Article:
Retention limits

A nonlife insurer may either retain the risks that it takes on or cede a portion of such risks by way of reinsurance. The more risks the insurer retains, the riskier it becomes for the insurer. Section 221 of the Insurance Code imposes a limit on the maximum amount of risk (or business) the insurer may retain in its books. Beyond which it must reinsure. This is called the “retention limit.”

The retention limit represents the insurer’s own risk without reinsurance protection. It is also the point by which the insurer must cede the risks. The retention limit serves as a buffer against the occurrence of any catastrophic losses. On the other hand, low retention limits may lead to fronting, wherein the insurer will be ceding or transferring practically the entire risk to the reinsurer.

Note that, in the Philippines, there is no law requiring a minimum retention. This means that an insurer may cede 100 percent of the risks that it takes on. This also means that fronting is not illegal. In such a case, the “fronting insurer” merely receives a fronting fee.

Retention is defined as “the amount of risk that the reinsured [cedant] is willing to pay out of its own account for any policy, risk or group of risks. The portion of risk that is written and not ceded away to the reinsurer.” Generally, retention is a matter of choice for the insurer, there is no fixed standard mathematical formula. A conservative management would want to lower their risk exposure and so choose to have lower retention of risks. Section 221 merely sets the maximum limit of retention. Determining how much should be retained and reinsured has become a complex subject that companies have to undertake risk retention analysis applying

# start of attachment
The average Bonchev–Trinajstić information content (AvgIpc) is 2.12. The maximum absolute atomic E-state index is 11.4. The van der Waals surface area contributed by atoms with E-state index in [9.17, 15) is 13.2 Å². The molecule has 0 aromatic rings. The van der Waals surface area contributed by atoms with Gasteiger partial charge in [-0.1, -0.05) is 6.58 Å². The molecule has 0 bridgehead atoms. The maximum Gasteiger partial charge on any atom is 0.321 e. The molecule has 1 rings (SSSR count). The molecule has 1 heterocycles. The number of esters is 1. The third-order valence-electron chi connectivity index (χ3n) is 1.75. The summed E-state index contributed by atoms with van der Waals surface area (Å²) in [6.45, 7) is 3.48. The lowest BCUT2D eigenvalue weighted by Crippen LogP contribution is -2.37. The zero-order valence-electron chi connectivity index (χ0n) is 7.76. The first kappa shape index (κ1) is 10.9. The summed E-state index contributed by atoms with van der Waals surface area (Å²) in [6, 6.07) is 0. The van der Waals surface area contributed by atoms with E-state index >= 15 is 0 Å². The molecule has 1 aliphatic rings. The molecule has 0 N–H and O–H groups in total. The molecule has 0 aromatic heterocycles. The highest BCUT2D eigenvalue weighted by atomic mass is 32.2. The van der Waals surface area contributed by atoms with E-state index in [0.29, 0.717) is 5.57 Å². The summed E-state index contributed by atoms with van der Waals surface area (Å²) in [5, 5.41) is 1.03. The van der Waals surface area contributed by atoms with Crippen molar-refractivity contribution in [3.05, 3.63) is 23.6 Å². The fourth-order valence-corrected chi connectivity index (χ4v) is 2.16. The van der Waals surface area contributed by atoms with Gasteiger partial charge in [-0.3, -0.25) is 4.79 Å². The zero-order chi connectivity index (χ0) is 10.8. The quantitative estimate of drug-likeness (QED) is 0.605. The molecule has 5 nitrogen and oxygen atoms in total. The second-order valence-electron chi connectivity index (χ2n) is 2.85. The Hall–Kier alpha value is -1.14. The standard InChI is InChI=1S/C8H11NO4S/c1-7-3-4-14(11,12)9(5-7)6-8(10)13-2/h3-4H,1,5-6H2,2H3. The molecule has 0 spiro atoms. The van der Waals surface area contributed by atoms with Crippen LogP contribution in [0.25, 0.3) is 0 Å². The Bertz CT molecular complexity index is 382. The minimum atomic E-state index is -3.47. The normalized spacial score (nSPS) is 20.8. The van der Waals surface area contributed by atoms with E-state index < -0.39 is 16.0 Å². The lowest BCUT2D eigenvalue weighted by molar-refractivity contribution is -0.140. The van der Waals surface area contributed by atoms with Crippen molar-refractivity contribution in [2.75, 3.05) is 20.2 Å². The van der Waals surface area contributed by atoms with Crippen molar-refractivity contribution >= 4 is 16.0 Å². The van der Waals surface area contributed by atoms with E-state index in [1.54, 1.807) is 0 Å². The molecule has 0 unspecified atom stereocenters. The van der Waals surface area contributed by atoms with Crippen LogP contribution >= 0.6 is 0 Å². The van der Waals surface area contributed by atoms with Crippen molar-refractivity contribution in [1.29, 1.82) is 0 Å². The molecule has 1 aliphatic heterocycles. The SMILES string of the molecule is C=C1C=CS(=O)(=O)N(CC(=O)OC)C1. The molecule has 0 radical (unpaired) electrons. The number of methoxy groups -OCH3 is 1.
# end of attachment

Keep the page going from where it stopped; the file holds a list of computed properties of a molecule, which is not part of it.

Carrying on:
mathematical models.


How much should an insurer retain? Under Section 221, a nonlife company may only retain risks, determined on a per single risk basis, not exceeding 20 percent of its net worth. The law presumes that this is “how much of the said risk, the reinsured would be in position to pay out of its own account.” Beyond the amount exceeding 20 percent of its net worth, the insurer must mandatorily cede by reinsurance.

A nonlife insurance company doing business in the Philippines, whether foreign or domestic, may retain risks on any one subject of insurance in an amount not exceeding 20 percent of its net worth.

It will be observed that for very large risks, local insurers, with smaller net worth, end up retaining a minimal portion of said large risks as the retained capacities are soon exhausted. Reinsurance is, therefore, inevitable.

Retention limit for life insurers

The retention of a life insurance company on any one standard life insured, pursuant to CL 2014-42, shall not be less than the amount equal to one-half of 1 percent of the latest verified net worth of the ceding company.


Dennis B. Funa is the current insurance commissioner. Funa was appointed by President Duterte as the new insurance commissioner in December 2016. E-mail:


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